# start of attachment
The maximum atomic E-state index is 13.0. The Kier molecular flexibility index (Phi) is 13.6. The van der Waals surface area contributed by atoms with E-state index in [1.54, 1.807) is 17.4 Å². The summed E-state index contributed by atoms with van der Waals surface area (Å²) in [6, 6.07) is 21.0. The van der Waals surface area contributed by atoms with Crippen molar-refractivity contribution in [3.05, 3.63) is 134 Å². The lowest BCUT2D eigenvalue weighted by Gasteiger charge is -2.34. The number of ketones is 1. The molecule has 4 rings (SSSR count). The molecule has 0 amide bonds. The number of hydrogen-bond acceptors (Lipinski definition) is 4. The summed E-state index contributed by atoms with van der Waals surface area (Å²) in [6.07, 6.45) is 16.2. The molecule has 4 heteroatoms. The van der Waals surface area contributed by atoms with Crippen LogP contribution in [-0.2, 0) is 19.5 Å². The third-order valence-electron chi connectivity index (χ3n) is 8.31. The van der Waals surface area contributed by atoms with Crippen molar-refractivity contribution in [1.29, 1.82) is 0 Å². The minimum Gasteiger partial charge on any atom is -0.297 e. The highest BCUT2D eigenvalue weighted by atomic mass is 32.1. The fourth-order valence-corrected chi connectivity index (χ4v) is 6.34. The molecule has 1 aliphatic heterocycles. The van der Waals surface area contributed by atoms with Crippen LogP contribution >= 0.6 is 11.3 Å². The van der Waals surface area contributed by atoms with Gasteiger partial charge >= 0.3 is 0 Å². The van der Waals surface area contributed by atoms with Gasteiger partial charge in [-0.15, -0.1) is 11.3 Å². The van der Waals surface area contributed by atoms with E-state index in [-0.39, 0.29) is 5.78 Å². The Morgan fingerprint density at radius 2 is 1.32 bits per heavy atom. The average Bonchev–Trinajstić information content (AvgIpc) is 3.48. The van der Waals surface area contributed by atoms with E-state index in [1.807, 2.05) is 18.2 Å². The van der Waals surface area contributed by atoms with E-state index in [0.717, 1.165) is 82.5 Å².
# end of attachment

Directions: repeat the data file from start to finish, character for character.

The maximum atomic E-state index is 13.0. The Kier molecular flexibility index (Phi) is 13.6. The van der Waals surface area contributed by atoms with E-state index in [1.54, 1.807) is 17.4 Å². The summed E-state index contributed by atoms with van der Waals surface area (Å²) in [6, 6.07) is 21.0. The van der Waals surface area contributed by atoms with Crippen molar-refractivity contribution in [3.05, 3.63) is 134 Å². The lowest BCUT2D eigenvalue weighted by Gasteiger charge is -2.34. The number of ketones is 1. The molecule has 4 rings (SSSR count). The molecule has 0 amide bonds. The number of hydrogen-bond acceptors (Lipinski definition) is 4. The summed E-state index contributed by atoms with van der Waals surface area (Å²) in [6.07, 6.45) is 16.2. The molecule has 4 heteroatoms. The van der Waals surface area contributed by atoms with Crippen LogP contribution in [-0.2, 0) is 19.5 Å². The third-order valence-electron chi connectivity index (χ3n) is 8.31. The van der Waals surface area contributed by atoms with Crippen molar-refractivity contribution in [1.29, 1.82) is 0 Å². The minimum Gasteiger partial charge on any atom is -0.297 e. The highest BCUT2D eigenvalue weighted by atomic mass is 32.1. The fourth-order valence-corrected chi connectivity index (χ4v) is 6.34. The molecule has 1 aliphatic heterocycles. The van der Waals surface area contributed by atoms with Crippen LogP contribution >= 0.6 is 11.3 Å². The van der Waals surface area contributed by atoms with Gasteiger partial charge >= 0.3 is 0 Å². The van der Waals surface area contributed by atoms with Gasteiger partial charge in [-0.15, -0.1) is 11.3 Å². The van der Waals surface area contributed by atoms with E-state index in [-0.39, 0.29) is 5.78 Å². The Morgan fingerprint density at radius 2 is 1.32 bits per heavy atom. The average Bonchev–Trinajstić information content (AvgIpc) is 3.48. The van der Waals surface area contributed by atoms with E-state index in [1.807, 2.05) is 18.2 Å². The van der Waals surface area contributed by atoms with E-state index in [0.717, 1.165) is 82.5 Å².